Electrical safety laws for private rental properties in Scotland

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From 1st December 2015, private landlords are responsible for ensuring that an electrical safety inspection of their property is carried out by a registered electrician at least every five years.

The new legislation explained

As of 1st December 2015, under sections 13(4A) and 19B(4) of the Housing (Scotland) Act 2006, private landlords in Scotland are required by law to ensure that their properties are electrically safe.

This covers:

  • Any installations in the property for the supply of electricity
  • Electrical fixtures and fittings
  • Any appliances provided by the landlord under the tenancy.

Landlords must be able to prove that all of the above are in a reasonable state of repair and in proper working order.

So what do landlords need to do?

Landlords are required to ensure that regular electrical safety inspections are carried out by a competent person, and that anything that fails to pass the inspection is replaced or repaired immediately.

As a minimum, an electrical safety inspection must be carried out:

  • Before a tenancy starts, and
  • During the tenancy, at intervals of no more than five years from the date of the previous inspection.

A copy of the most recent electrical safety inspection reports must be provided to both new and retained tenants.

The landlord is responsible for ensuring the person completing an EICR is suitably competent. Using a firm that is a member of an accredited registration scheme operated by a recognised body will give some degree of confidence that this has been achieved. In Scotland, this will usually mean that they are registered with NICEIC, a member firm of the Electrical Contractors' Association of Scotland (SELECT), or a member of the National Association of Professional Inspectors and Testers (NAPIT).

Both the NICEIC, NAPIT and the Electrical Contractors' Association of Scotland (SELECT) provide online tools for finding local members.

Transitional Rules

the Scottish government guidelines detailed the transitional rules for the scheme.

  • It requires any new tenant to receive an EICR if they take up their tenancy after the 1st December 2015.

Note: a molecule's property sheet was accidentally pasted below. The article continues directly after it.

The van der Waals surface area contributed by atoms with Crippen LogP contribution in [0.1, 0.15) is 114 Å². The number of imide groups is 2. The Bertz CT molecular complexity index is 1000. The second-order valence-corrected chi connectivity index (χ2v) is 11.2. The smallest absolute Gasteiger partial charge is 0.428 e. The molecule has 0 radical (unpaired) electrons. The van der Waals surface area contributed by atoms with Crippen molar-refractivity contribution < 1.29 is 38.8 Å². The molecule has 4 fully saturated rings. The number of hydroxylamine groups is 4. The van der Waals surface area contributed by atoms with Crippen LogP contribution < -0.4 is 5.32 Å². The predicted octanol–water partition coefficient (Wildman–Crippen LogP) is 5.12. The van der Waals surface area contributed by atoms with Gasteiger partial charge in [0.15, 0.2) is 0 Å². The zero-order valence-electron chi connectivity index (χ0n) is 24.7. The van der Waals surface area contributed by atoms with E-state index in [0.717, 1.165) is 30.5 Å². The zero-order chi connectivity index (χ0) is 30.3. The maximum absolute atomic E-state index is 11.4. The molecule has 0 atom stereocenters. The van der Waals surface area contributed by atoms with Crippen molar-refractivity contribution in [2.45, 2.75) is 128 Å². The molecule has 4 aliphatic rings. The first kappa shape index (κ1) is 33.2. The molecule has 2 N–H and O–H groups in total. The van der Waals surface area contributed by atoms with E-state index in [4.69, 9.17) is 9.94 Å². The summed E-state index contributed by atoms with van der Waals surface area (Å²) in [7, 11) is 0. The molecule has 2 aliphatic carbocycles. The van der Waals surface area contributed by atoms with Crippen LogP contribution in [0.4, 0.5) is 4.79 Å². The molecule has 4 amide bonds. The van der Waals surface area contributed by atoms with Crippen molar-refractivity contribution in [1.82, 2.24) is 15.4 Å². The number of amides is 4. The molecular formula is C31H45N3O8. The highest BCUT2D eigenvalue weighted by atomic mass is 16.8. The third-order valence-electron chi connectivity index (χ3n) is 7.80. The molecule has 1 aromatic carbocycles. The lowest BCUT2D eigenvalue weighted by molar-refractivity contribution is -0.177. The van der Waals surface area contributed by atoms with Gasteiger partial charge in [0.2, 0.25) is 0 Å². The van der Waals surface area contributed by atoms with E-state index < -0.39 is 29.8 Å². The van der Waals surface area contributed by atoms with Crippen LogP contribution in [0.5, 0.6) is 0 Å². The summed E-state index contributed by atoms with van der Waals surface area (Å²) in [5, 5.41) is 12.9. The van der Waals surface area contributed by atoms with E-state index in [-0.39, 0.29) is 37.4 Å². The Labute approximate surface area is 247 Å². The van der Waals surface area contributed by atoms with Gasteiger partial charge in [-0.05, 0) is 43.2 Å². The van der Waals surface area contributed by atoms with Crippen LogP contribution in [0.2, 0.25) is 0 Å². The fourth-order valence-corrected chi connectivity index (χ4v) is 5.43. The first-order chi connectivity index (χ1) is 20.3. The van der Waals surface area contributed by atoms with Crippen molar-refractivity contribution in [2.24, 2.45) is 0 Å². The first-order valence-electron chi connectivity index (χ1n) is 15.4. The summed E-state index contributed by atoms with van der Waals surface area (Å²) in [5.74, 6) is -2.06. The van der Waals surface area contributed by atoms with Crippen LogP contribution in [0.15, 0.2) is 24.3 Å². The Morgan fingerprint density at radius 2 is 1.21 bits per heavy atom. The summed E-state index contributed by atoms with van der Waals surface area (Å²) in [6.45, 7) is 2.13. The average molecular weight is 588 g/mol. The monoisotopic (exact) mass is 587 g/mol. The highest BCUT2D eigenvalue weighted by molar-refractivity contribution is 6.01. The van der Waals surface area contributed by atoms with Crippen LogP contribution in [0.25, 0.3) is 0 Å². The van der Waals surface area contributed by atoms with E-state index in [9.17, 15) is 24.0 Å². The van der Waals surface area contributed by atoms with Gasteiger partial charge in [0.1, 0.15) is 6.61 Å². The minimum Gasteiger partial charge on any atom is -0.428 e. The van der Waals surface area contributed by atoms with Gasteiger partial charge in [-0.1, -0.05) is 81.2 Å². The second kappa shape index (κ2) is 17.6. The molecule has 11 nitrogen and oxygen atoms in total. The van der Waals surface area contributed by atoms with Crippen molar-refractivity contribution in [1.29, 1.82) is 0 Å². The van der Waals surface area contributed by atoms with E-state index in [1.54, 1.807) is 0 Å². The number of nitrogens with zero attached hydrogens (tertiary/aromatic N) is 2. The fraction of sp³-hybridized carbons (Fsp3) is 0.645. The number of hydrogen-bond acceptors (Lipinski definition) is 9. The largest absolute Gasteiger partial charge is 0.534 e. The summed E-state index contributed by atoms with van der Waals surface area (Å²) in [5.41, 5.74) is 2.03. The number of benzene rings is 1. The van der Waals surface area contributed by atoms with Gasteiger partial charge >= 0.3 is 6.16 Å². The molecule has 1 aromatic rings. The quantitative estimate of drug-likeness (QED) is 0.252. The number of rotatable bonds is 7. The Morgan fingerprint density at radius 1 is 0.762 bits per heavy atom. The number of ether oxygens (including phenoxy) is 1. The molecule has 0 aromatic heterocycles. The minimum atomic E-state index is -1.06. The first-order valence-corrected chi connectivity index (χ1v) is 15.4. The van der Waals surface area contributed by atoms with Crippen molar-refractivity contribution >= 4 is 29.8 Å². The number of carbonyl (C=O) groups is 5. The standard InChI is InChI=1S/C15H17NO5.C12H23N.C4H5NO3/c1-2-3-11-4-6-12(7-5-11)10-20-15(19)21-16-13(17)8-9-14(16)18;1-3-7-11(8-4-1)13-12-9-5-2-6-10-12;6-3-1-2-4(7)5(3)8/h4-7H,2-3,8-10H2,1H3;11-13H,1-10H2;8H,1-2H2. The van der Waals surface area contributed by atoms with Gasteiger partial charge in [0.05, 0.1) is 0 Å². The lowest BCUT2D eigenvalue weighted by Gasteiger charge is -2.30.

• Any existing tenant to receive a copy of an EICR before the 1st December 2016 (unless their tenancy will end before that date).
  • If an EICR (or new installation certificate) is available for the property that was produced since 1st January 2012, this is still in its perceived 5 year lifecycle this is still valid (for 5 years from issue).  These do not need any PAT report.
  • Any EICR produced after 1st December 2015 will also need Appliance test reports.

What happens during the electrical safety inspection?

An electrical safety inspection has two parts:

For the Electrical Installation Condition Report, the registered electrician will carry out checks of installations for the supply of electricity, electrical fittings (including but not limited to switches, sockets and light fittings) and fixed electrical equipment (including but not limited to boilers, panel and storage heaters and hard-wired smoke and fire detectors).

As a result, the electrician will produce an EICR document that highlights any problems using different classifications: code C1 indicating ‘danger present’, code C2 indicating ‘potentially dangerous’ and code FI indicating ‘further investigation required’. Any remedial work that is undertaken as a result of the inspection will then be recorded on a Minor Electrical Installation Works Certificate.

You may have a copy of an Electrical Installation Certificate rather than an EICR if:

  • Your property is a new build
  • The property has been fully rewired.

If you have an Electrical Installation Certificate, you can provide this to demonstrate that your property complies with the new guidance, provided that the date of the next inspection indicated on the certificate has not elapsed.

For more information on Electrical Installation Condition Reports, see our Condition Reports explained page.

The PAT test covers any movable electrical equipment that the landlord has provided as part of the tenancy (refrigerators, toasters, TVs, etc.) and must be carried out by either a registered electrician or any person who has completed appropriate training as a PAT Tester (which can include the landlord)

Anything that fails to pass the electrical safety inspection or PAT test must be replaced or repaired immediately.

Find out more

Read the full guidance for landlords on the First-tier Tribunal for Scotland (Housing and Property Chamber) webpage.

Visit our Landlords page for more free advice and guides on electrical safety in rental properties.